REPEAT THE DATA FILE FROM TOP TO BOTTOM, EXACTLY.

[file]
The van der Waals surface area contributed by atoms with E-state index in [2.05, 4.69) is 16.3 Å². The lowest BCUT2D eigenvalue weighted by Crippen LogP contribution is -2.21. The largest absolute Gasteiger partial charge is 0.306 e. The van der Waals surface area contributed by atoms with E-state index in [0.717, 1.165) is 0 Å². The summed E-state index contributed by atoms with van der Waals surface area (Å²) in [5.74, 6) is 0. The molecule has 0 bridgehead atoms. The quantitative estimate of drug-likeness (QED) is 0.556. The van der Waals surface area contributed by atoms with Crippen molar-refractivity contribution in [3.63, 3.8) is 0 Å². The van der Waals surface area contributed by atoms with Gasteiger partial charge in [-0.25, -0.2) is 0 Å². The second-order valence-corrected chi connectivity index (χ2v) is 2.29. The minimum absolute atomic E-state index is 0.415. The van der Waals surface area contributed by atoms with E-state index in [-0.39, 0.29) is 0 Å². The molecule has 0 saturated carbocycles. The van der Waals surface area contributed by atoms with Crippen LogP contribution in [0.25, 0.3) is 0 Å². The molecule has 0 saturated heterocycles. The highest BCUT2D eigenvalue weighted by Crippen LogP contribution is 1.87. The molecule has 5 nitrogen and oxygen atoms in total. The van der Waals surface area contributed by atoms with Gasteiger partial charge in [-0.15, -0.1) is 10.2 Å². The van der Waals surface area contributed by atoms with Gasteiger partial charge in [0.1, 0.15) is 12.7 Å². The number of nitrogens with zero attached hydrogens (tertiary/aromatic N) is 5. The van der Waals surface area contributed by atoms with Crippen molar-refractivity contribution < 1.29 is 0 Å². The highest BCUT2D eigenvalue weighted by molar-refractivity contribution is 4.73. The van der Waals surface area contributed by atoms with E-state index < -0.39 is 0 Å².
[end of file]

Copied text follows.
The van der Waals surface area contributed by atoms with E-state index in [2.05, 4.69) is 16.3 Å². The lowest BCUT2D eigenvalue weighted by Crippen LogP contribution is -2.21. The largest absolute Gasteiger partial charge is 0.306 e. The van der Waals surface area contributed by atoms with E-state index in [0.717, 1.165) is 0 Å². The summed E-state index contributed by atoms with van der Waals surface area (Å²) in [5.74, 6) is 0. The molecule has 0 bridgehead atoms. The quantitative estimate of drug-likeness (QED) is 0.556. The van der Waals surface area contributed by atoms with Crippen molar-refractivity contribution in [3.63, 3.8) is 0 Å². The van der Waals surface area contributed by atoms with Gasteiger partial charge in [-0.25, -0.2) is 0 Å². The second-order valence-corrected chi connectivity index (χ2v) is 2.29. The minimum absolute atomic E-state index is 0.415. The van der Waals surface area contributed by atoms with E-state index in [-0.39, 0.29) is 0 Å². The molecule has 0 saturated carbocycles. The van der Waals surface area contributed by atoms with Crippen LogP contribution in [0.25, 0.3) is 0 Å². The molecule has 0 saturated heterocycles. The highest BCUT2D eigenvalue weighted by Crippen LogP contribution is 1.87. The molecule has 5 nitrogen and oxygen atoms in total. The van der Waals surface area contributed by atoms with Gasteiger partial charge in [-0.15, -0.1) is 10.2 Å². The van der Waals surface area contributed by atoms with Gasteiger partial charge in [0.1, 0.15) is 12.7 Å². The number of nitrogens with zero attached hydrogens (tertiary/aromatic N) is 5. The van der Waals surface area contributed by atoms with Crippen molar-refractivity contribution < 1.29 is 0 Å². The highest BCUT2D eigenvalue weighted by molar-refractivity contribution is 4.73. The van der Waals surface area contributed by atoms with E-state index < -0.39 is 0 Å².